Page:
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Evolution of Recycling

Ever wonder how recycling came about?  Actually, it has been around for longer than you might think. Forms of recycling have been in existence probably longer than the timelines date.

Many sources cite Japan as the first on record to recycle paper as far back as 1031.

Recycling efforts can also be seen predating the industrial era, including the re-use of metals in Europe. This came about mostly because of necessity, where materials were often spare and garbage removal didn’t exist.

An Australian paper mill used recycled rags and turned them into paper in 1815, with paper recycling by homes and businesses emerging in the 1920’s.

In Britain, the powdery remnants from fires were formed into a composite used for making bricks. Furthermore, the British Waste Paper Association was opened in 1921, which promoted reutilizing cast-off paper.

In the 1970’s, awareness of environmental and energy waste spiked, and the first Earth Day was born. As energy expenses in the U.S. began to upsurge, the notion that waste needed to be dealt with differently became less of a passive thought. Berkeley, California was active in the promotion of the need for re-use in the U.S., instating newspaper recycling in 1973. Increased ecological concern prompted recycling efforts and led the prohibition of polystyrene in 1989, which was a major component in a food wrapper used by a popular restaurant giant. This voraciously provoked the chemical companies that produced it to think of a different way to reuse plastic.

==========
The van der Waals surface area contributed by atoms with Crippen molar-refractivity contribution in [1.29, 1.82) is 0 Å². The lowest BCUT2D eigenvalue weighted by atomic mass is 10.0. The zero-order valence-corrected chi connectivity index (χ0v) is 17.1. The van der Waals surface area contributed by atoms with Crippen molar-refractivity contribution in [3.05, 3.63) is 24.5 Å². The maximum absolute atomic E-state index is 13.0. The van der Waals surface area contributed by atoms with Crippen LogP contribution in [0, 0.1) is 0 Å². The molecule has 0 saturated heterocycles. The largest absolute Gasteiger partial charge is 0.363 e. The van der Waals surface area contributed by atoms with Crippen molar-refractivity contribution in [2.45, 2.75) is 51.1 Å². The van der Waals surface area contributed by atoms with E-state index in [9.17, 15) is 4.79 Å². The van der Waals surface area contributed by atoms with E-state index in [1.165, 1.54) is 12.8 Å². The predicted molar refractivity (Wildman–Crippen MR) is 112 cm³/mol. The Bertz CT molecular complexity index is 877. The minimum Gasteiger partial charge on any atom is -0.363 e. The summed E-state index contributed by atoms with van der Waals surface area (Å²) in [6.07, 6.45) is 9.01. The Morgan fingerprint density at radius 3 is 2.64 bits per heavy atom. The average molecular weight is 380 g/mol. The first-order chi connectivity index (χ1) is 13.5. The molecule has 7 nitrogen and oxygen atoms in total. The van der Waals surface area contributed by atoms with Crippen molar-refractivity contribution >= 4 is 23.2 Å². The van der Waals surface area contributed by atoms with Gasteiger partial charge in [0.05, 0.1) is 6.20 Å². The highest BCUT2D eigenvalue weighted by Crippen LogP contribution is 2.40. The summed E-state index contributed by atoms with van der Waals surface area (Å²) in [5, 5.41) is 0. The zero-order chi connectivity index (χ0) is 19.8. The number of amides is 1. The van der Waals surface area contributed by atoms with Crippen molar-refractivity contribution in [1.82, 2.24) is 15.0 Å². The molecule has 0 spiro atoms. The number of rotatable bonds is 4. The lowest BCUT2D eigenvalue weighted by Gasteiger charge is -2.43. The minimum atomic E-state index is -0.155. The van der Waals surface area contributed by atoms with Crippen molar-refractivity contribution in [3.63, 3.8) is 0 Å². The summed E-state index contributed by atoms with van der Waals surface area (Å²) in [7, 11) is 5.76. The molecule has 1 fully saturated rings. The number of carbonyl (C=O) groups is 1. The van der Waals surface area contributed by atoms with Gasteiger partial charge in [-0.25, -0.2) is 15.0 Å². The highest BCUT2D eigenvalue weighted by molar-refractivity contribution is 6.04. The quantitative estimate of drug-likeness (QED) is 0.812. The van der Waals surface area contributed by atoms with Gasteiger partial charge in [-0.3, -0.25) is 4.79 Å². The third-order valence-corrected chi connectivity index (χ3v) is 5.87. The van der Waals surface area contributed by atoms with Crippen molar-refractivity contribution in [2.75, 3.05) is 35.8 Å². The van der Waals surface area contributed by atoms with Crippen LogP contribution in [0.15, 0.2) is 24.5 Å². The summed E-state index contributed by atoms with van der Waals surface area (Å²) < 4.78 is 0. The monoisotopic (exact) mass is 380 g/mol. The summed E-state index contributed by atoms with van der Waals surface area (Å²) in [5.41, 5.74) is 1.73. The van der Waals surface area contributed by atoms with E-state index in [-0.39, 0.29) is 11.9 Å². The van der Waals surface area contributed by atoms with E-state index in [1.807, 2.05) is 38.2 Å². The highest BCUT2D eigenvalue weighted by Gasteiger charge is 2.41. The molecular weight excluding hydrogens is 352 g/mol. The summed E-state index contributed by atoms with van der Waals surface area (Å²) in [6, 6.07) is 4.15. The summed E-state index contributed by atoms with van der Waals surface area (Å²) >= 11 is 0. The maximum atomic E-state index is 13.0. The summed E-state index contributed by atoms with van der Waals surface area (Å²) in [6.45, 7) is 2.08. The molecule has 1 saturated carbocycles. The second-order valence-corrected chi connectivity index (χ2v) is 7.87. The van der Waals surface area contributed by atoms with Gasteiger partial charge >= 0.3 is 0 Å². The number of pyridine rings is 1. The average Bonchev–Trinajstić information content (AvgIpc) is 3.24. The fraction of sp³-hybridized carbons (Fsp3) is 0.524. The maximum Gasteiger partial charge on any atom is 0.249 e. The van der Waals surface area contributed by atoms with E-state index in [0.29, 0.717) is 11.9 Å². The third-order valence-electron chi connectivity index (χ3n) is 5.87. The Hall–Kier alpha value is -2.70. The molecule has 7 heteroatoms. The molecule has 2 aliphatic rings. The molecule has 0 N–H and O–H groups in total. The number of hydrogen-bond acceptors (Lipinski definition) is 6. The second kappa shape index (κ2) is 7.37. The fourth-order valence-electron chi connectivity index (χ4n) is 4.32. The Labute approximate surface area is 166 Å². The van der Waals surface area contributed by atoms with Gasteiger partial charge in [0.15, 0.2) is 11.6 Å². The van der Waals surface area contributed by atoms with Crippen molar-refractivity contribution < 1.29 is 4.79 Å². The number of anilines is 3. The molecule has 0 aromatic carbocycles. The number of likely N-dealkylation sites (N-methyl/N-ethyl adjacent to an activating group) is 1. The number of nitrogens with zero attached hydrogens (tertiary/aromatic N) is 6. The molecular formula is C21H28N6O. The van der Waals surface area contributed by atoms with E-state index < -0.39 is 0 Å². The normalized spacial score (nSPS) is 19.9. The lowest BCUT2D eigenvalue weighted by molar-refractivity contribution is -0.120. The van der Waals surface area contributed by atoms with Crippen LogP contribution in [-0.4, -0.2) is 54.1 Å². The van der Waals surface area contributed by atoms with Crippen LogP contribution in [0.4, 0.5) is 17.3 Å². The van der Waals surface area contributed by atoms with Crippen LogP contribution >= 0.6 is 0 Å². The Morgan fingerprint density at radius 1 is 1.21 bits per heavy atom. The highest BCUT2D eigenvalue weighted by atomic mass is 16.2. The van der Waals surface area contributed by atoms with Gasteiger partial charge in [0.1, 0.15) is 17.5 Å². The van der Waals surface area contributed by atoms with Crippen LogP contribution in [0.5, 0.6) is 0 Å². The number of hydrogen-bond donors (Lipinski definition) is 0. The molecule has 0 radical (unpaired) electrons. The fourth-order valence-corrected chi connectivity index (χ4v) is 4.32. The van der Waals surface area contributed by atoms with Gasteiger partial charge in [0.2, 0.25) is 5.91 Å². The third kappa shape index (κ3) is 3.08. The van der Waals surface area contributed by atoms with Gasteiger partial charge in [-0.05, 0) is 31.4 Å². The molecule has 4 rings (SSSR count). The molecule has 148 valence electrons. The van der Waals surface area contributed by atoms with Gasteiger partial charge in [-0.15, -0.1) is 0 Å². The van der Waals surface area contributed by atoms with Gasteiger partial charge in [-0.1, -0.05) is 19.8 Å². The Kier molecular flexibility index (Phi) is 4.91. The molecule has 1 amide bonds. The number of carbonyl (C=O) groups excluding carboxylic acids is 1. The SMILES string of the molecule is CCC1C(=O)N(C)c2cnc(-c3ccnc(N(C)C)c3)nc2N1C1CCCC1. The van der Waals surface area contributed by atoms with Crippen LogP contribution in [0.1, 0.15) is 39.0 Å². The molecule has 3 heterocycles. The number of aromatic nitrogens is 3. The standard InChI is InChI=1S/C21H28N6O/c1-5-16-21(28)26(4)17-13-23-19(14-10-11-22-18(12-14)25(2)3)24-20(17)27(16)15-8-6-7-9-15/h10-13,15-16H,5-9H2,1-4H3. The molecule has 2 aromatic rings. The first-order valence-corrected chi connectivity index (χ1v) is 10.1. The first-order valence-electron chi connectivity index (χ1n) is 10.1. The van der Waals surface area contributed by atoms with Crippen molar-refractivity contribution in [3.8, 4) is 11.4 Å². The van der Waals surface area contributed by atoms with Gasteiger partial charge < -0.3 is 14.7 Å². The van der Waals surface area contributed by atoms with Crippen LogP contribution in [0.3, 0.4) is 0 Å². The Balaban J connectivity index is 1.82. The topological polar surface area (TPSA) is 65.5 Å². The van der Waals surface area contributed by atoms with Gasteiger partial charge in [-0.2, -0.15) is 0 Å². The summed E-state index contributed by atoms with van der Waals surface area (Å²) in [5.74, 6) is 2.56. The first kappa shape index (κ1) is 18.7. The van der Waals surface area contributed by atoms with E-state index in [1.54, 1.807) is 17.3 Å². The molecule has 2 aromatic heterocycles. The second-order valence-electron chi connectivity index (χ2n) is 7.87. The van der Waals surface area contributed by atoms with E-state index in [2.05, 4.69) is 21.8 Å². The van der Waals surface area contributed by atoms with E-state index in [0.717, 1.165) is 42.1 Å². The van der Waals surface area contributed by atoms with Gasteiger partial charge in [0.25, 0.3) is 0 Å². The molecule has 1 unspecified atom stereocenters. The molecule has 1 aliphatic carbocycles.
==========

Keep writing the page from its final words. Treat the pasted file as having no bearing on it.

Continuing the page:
Households worldwide recycle more than ever now, and awareness and improvements are continuing. For instance, according to statistics, Australia saw an amazing 825% rise in material wide recycling from 1996 through 1997. Also, during the years 2002 and 2003, 88% of all Australian households recycled paper and cardboard items.

The United Kingdom has seen an increase in recycling as well. From 2000 to 2001 only 2.8 million tons of wastes were recycled, compared to 8 million from 2006 to 2007, with a total of 30.9% of individual homes recycling during this time.

The U.S. is a top producer in making waste and using mass amounts of plastics, aluminum and steel, just to name a few. Data shows around a 100% growth in U.S. recycling in the past 10 years, with 53.4% of paper materials being reprocessed.

Reviewing the history and advancement of recycling is interesting, and though the endeavors are impressive in many areas, more effort is in demand. Managing natural resources and continuing to recycle already made materials is imperative. Recycling has come a long way, however, and hopefully it will continue to travel down the road to progress.




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